Sean McDermott has been a little busy over the past month or so, so he hasn't had much time to evaluate all the players around the NFL. But the Bills' first-year head coach can't imagine anyone playing better defense than Jerry Hughes has over the first quarter of the season.
"He's been phenomenal," McDermott said. "He's been coming off the ball. He's been doing the little things. It's easy to be a one-dimensional player and get numbers, but he has bought into the system, being one-eleventh of the defense. He plays the run extremely well."
Hughes has been a force at defensive end for the Bills, who are allowing the fewest points in the league. He's played at a Pro Bowl level. This might be the best he's played. Do you know who doesn't buy it? Jerry Hughes.
"Nah, this isn't the best I ever played," Hughes said Wednesday. "I'm still dealing with a nagging hamstring injury. I can certainly play better. Looking at the films, there's areas of my game that need to get better. I'm still working on that, tinkering and trying to get better, day by day."
Wow. If Hughes is compromised by a bad hamstring, opposing offenses must shudder at the thought of facing him when he becomes fully healthy. Hughes has been the best pass rusher on a Buffalo defense that had its way with Cam Newton and Matt Ryan, and has allowed only one passing touchdown all season.
Hughes has three sacks and seven quarterback hurries. He made the biggest play of the season in Atlanta, knocking the ball out of Ryan's hand to force a fumble (which might have been ruled a forward pass) that was scooped up by rookie corner Tre'Davious White and returned 52 yards for a touchdown.
The play gave the Bills the lead in the third quarter and they never trailed again. It was the first time the Falcons had trailed in the second half of a game since Dec. 4, including the playoffs. If not for that strip sack, the Bills might be 2-2, instead of looking to get to 4-1 at the bye with a win at Cincinnati this Sunday.
But Hughes is holding himself to a higher standard these days. There's still much to prove, both for himself and the team. Last May, he said he was entering his eighth NFL season "with a chip on my shoulder" after two largely discouraging years playing linebacker in Rex Ryan's 3-4 defense.
The chip is still up there.
"Yeah. You carry it every game," he said. "That's just the way you play football. Not only myself, but the 10 guys on the field with me playing defense. Our coaches have a tough task in front of us. They're showing us how we can be a playoff-caliber team, how we can be a top-ranked defense.
"The guys on my side of the ball, as well as the offense, certainly want to go out and prove it every Sunday. So I think we go out there with a little nastiness."
Nasty is nice for a pass-rushing defensive lineman. You need to play with an edge. Dumb is a different matter. Hughes was sometimes out of control in his first four seasons in Buffalo, ranking near the top of the league in roughness and unsportsmanlike conduct penalties that hurt his team's chances.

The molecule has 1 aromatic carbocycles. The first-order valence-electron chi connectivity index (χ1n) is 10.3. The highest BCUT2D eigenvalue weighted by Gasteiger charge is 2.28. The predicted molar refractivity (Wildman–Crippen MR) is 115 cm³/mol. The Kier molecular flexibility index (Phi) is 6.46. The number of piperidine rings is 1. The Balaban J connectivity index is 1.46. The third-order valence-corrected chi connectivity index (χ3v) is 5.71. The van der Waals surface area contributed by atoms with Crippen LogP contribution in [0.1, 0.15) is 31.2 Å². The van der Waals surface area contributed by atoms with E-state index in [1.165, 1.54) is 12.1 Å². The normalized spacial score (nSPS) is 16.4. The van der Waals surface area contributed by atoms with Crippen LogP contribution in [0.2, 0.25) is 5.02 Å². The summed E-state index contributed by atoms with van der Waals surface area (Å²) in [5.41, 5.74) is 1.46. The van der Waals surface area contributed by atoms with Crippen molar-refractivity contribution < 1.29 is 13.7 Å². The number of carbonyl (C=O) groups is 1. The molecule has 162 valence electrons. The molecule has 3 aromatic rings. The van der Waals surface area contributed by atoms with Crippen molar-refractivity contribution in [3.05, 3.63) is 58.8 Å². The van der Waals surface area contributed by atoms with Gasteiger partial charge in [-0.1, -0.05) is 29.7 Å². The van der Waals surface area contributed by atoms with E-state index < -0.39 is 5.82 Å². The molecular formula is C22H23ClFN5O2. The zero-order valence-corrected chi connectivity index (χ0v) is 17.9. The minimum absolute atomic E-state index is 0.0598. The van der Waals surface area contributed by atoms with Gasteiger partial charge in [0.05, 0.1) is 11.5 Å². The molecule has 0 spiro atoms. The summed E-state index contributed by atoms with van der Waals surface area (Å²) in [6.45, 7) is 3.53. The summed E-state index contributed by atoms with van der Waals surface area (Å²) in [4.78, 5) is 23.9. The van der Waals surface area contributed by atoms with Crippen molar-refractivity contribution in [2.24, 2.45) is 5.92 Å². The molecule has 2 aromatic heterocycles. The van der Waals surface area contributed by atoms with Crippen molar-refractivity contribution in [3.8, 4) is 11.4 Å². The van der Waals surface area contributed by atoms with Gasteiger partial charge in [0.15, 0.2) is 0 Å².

He was a walking contradiction -- a hothead on the field, a bright, thoughtful and accommodating person off it. But Hughes has matured in recent years. He took an immediate liking to McDermott and has become a leader and mouthpiece for the coach's philosophy.
"It goes to the message our coaches were preaching during the whole offseason," Hughes said. "Being smart, being fast, being physical. Coach shows us the penalty sheets. When we come in Monday, we can see the nuance that goes into being a winning team. When you hear it more and more, it sticks with you."
It helps the young guys when veterans -- guys like Hughes, Eric Wood, Kyle Williams and Lorenzo Alexander -- buy in. Hughes, who is in the middle of a five-year, $45 million contract he signed after the 2014 season, felt he had something to prove and was eager to see where he ranked among the elite pass rushers in the NFL.
Hughes talks a lot about having fun, playing fast. He is clearly more comfortable in McDermott's 4-3 as an end than he was in Rex Ryan's 3-4 scheme, which had him standing up and dropping more into coverage.
"It was a 3-4," he said. "It was a lot different from what we're doing now. A 4-3 certainly suits me. It's what I played in college. I'm a defensive end, and I love having fun."
He said his resurgence has more to do with the fine play of the secondary than any maturity on his part. He can still be a volatile character, as he showed with his emotional opposition to Jim Kelly when Kelly made some disparaging remarks about the team's protest two weeks ago.
Those comments received more attention than Hughes's humanitarian work away from football. He has raised more than $50,000 for the victims of Hurricane Harvey in his native Houston and pledged an additional $5,000 toward the cause for each sack he records this season.
Hughes and his wife, Meghan, bought two buildings in downtown Providence, R.I., awhile back and donated them for use as battered women's shelters.
"A friend of mine in real estate said it would be great for the city," Hughes said. "I said, 'Absolutely, anything for the community, especially a cause like that'. It's really an epidemic there. As men, you've got to be better to your women."
Fatherhood has a way of maturing a man. Hughes has a son, Jerry III, who will be 2 years old in February. Meghan is expecting a daughter soon.
"She's due in November," he said. "I can't wait to see her."
Check back in another month or so. Maybe then, Hughes will be ready to tell you this is the best year of his life.